Sustainable investing is an increasingly mainstream activity. But utilities are only beginning to adjust their business approaches to get in on the popularity of using those sustainability metrics to evaluate company performance and outlooks.
While the industry may appear to be awash in metrics, and the sector was in large part born out of an indexation process kicked off by the United Nations and continued in this year’s high-profile Sustainable Energy for All initiative, a new company from a father-and-son pair of energy experts says it has identified a remaining gap in the market for indices.
Target Rock Advisors was organized to cut through the noise and create “financial market indexes, and other metrics necessary to facilitate sustainable planning and development, as well as inform socially responsible investment decisions,” the company says.
Target Rock has developed what it calls the “Target Rock Composite Utility Index,” which consists of a 48 company universe based on six “rigorous” criteria. The data is sourced directly from company regulatory filings and not from more subjective corporate social responsibility reports that have become de rigueur.
The company’s analysis seeks to more easily digest the vast sustainability data pool by breaking it down into component parts and evaluating SRI, CSR and ESG data separately. Using this approach, Target Rock claims it has “identified exactly where in the sprawling, diverse universe of so-called Sustainable Investment, value has been found.”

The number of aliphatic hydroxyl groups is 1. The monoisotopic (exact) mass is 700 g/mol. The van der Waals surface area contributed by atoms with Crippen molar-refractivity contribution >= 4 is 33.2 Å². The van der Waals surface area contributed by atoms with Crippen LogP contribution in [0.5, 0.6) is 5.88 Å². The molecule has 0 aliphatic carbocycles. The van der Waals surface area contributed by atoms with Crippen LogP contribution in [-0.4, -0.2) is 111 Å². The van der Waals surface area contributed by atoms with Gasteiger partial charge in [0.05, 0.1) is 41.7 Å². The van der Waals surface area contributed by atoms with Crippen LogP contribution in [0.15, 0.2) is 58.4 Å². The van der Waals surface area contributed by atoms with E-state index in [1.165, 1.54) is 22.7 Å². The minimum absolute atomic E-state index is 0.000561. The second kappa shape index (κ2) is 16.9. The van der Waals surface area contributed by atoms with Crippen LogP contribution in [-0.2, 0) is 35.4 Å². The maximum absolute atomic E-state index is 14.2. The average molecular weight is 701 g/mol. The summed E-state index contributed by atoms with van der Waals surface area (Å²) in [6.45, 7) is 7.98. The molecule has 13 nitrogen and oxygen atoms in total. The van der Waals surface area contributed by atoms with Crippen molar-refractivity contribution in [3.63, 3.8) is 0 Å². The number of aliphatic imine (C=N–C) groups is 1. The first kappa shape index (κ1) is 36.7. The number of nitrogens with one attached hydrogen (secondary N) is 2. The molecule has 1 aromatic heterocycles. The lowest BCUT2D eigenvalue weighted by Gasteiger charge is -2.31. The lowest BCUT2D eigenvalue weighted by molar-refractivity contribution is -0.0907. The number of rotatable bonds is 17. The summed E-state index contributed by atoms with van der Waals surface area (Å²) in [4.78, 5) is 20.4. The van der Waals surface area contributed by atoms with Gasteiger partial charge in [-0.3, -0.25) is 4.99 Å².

Richard Rudden, Target Rock’s CEO, told Breaking Energy the initiative launched in February of this year and the company’s goal is to publish their indices with an eye toward having them licensed by SRI funds and possibly traditional index funds as well. Rudden, who sold his Rudden Associates to Black & Veatch in 2005, has been joined at the company by his son and cofounder Kyle, a former JP Morgan energy and utilities research chief.
Rudden said Target Rock is seeking industry feedback as the company looks to improve the indices and expand the universe of contributing companies and comparative metrics. Some positive feedback received thus far is that using company filings ensures the information is hard and factual.
A drawback to this approach, however, is that since company filings cover the reporting period that most recently past, they do not always “reflect a firm’s current activities or future plans,” said Rudden. That reflects the firm’s desire to rely solely on verifiable facts, although an additional softer directional indication may be added to reflect the industry’s ongoing shift to generation mixes and business types that better reflect sustainable investing values.
Companies that rank highly on Target Rock’s sustainability index also tend to provide investors with decent returns. One reason for this appears to be that companies with robust sustainability programs tend to have high quality management teams.
Strong sustainability programs seem to be “good management quality indicators,” Rudden said.